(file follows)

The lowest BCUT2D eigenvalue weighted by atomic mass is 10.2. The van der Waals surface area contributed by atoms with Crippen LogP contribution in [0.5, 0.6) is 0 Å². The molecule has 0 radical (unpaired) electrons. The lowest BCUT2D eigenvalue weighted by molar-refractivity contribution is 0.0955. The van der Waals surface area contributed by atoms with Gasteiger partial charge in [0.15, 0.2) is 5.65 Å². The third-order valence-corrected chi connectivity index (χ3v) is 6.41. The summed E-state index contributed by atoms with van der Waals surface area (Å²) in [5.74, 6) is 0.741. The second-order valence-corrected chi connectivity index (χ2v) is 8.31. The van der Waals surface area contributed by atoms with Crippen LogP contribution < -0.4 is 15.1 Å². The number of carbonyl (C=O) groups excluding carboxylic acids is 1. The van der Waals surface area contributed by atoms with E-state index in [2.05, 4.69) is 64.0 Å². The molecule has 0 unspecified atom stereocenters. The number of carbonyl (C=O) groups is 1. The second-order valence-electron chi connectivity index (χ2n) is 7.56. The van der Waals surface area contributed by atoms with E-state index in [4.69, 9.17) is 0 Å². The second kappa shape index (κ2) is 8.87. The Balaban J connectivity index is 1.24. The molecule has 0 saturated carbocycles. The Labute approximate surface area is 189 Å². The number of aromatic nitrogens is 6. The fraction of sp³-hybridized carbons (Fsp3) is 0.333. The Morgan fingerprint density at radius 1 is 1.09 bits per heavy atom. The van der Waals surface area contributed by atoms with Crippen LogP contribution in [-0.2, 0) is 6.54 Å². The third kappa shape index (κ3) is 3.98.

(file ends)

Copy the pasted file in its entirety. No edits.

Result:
The lowest BCUT2D eigenvalue weighted by atomic mass is 10.2. The van der Waals surface area contributed by atoms with Crippen LogP contribution in [0.5, 0.6) is 0 Å². The molecule has 0 radical (unpaired) electrons. The lowest BCUT2D eigenvalue weighted by molar-refractivity contribution is 0.0955. The van der Waals surface area contributed by atoms with Gasteiger partial charge in [0.15, 0.2) is 5.65 Å². The third-order valence-corrected chi connectivity index (χ3v) is 6.41. The summed E-state index contributed by atoms with van der Waals surface area (Å²) in [5.74, 6) is 0.741. The second-order valence-corrected chi connectivity index (χ2v) is 8.31. The van der Waals surface area contributed by atoms with Crippen LogP contribution < -0.4 is 15.1 Å². The number of carbonyl (C=O) groups excluding carboxylic acids is 1. The van der Waals surface area contributed by atoms with E-state index in [2.05, 4.69) is 64.0 Å². The molecule has 0 unspecified atom stereocenters. The number of carbonyl (C=O) groups is 1. The second-order valence-electron chi connectivity index (χ2n) is 7.56. The van der Waals surface area contributed by atoms with E-state index in [4.69, 9.17) is 0 Å². The second kappa shape index (κ2) is 8.87. The Balaban J connectivity index is 1.24. The molecule has 0 saturated carbocycles. The Labute approximate surface area is 189 Å². The number of aromatic nitrogens is 6. The fraction of sp³-hybridized carbons (Fsp3) is 0.333. The Morgan fingerprint density at radius 1 is 1.09 bits per heavy atom. The van der Waals surface area contributed by atoms with Crippen LogP contribution in [-0.2, 0) is 6.54 Å². The third kappa shape index (κ3) is 3.98.